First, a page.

IMAGE CREDIT: Ulpun La-Inyan website
IMAGE CREDIT: Community Blogs
IMAGE CREDIT: Early-stages planning for Compass
What “good questions” do have now about yourself as a writer and a teacher that you didn’t hold at the beginning of this semester? How will these questions guide the way you “walk through the world”? How will they guide your work with your future students and your participation in the profession?
Write yourself a letter. In the first half of the letter, consider this: What has happened to get you to this place, right now today, where you sit in this room? What has gone right? What has gone wrong? If your younger self were a student in your future classroom, what advice would you give?
what is the use of poetry?
In "Poetry As Insurgent Art," Lawrence Ferlinghetti writes, "The state of the world calls out for poetry to save it." If that is indeed the case, how would poetry respond?
In Mindfulness for Beginners, Jon Kabat-Zinn claims that "not knowing is not such a bad thing" (p. 73). As a student who is becoming a teacher, do you agree? Why or why not? How will your answer affect your work with your future students (who may or may not agree with Jon Kabat-Zinn)?
no vulnerability, no learning
In her video “Daring Classrooms," Brené Brown uses the phrase “no vulnerability, no learning.” When you think about spaces that have allowed you to thrive as a learner, what conditions have been in place that have made that possible? How did people interact in these spaces? How did people treat one another? What non-negotiable principles-- spoken and/or implicit--were in place to guide these interactions and relationships? In sum, what allowed you and others to take positive risks for learning?
seeing beyond the surface
What does it mean to really see someone? What does seeing someone require? What does it mean to be seen? What does being seen require? What does any of this have to do with being a learner, a teacher, a writer, and a human being inside and outside of school?
What's the song that gets you through?
What is your personal theme song/fight song/or get-you-through-the-hard-times song--the one that you play on repeat when you’re feeling most vulnerable? Why is that song the song? How does it tap into your strongly held convictions about what it means to be a whole human being? Write about the song’s significance to you personally; then if you can, write about any connections you can make to your own teaching.
Weebles wobble, but they don't fall down.
Looking back at the Teacher As Writer pose in Pose, Wobble, Flow (Garcia & O'Donnell-Allen, 2015, p. 76), pause for a moment and consider, where do you wobble as a writer in relation to these elements of this pose? What strategies can you imagine using that will help you through that wobble? How do you feel about wobbling as a writer in with your students? Will you do it? What are the risks and rewards?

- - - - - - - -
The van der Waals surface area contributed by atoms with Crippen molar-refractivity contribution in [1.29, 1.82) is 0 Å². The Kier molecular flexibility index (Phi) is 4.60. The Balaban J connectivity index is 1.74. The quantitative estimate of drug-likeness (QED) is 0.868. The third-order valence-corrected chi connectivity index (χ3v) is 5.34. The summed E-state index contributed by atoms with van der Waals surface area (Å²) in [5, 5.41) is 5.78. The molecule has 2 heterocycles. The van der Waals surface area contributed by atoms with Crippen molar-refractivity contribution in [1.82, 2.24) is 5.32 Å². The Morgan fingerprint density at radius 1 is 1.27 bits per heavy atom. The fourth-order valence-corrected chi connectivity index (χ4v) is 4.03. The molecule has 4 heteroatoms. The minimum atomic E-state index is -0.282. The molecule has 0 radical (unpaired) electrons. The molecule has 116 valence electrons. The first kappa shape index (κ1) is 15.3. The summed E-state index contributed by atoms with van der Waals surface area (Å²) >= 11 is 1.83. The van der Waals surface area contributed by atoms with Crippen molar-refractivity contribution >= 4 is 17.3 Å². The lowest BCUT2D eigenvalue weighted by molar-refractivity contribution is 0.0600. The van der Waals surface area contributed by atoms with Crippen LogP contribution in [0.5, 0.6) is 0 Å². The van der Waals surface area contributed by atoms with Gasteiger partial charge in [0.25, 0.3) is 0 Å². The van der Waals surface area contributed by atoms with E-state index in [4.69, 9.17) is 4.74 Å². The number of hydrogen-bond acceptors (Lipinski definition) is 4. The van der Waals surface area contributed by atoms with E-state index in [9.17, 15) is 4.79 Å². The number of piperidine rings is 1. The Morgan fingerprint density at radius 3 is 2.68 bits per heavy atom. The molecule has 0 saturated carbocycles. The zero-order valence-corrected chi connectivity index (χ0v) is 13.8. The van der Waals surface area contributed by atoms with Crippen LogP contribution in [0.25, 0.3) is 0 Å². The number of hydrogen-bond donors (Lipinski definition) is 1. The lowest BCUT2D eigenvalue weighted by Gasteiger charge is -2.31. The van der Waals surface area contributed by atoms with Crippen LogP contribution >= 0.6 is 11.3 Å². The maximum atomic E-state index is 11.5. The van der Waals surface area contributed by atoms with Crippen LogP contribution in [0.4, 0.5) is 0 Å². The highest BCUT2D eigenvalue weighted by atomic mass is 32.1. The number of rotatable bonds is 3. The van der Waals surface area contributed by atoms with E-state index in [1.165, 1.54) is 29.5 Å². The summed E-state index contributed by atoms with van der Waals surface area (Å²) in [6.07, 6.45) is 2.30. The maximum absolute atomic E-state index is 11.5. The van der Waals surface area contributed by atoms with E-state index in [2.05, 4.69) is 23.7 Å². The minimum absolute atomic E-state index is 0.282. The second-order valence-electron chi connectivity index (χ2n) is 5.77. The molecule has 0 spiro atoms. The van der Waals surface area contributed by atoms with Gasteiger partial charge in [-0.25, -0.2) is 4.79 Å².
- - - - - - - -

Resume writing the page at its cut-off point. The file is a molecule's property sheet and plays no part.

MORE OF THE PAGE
starting from scratch
Will Allen, our guest speaker on Tuesday, described a new school that's coming to Fort Collins in August 2018. The educators, youth, parents, and community members behind Compass Community Collaborative School are reimagining what school could be. If you could build a school from the ground up, what would you design? What would learning and teaching look like? How would you configure the space? How closely would it resemble mainstream schools? Go ahead and dream big.
What if grade levels in school didn't exist? What if grades on schoolwork didn't exist? Go.
draw your own conclusions
Are schools killing creativity? Talk back to Ken Robinson. Do you agree? Disagree? Have another viewpoint that's worth considering? Given that this talk was recorded in 2006, what questions would you ask Sir Ken Robinson now if you had the chance?
What do you, too, believe?
In "The Careful Cultivation of Belief," English teacher Sherri Medwin challenges readers to consider that the core beliefs that guide our work need "careful cultivation..., rich soil and ample space to extend to extend [their] young shoots," and a "network of roots to sustain [them] through inclement weather." What are your "this-I-believes" in regard to teaching and education? How do you anticipate that these ideals might guide your work in the classroom? (1.18.18)
PROMPTS FROM PREVIOUS SEMESTERS:
the big wait
I love my school and my campus and I don't want to go anywhere else. But its lonely. This transition is so much harder in a way I never imagined. Theres not really anything to do about it--you've dreamed about this for years. You've wanted this your whole life. You've done everything you could to get here. Now what? When you realize this isn't exactly what you imagined, what you had hoped for, and you don't even know if you'll get what you want anywhere else. I mean, I can't do anything else except wait. Wait for the wind to change. Wait for the seasons to pass. Wait for something.
YOU CAN LEARN MORE ABOUT TAYLOR MALI AND HIS WORK ON HIS WEBSITE.
The nearest I have to a rule is a Post-it on the wall in front of my desk saying "Faire et se taire" (Flaubert), which I translate for myself as "Shut up and get on with it." - Helen Simpson
IMAGE CREDIT: Living in Mommywood
What will you make?
You've chosen this badge for a reason. What will it help you make of yourself as a teacher? Why is this role important? How will it help you make an impact on students? On the profession of teaching? And, ultimately, on our society as a whole?
Write a letter to...
...your future self on your first day of teaching. What do you really value as an English teacher? Get that down on paper so that you won't forget. What are one or two small ways that you can imagine living out the work you're doing on your current badge on your very first day? What challenges can you imagine? What are some ways you can make it through those challenges to be the really great teacher you have the potential to be?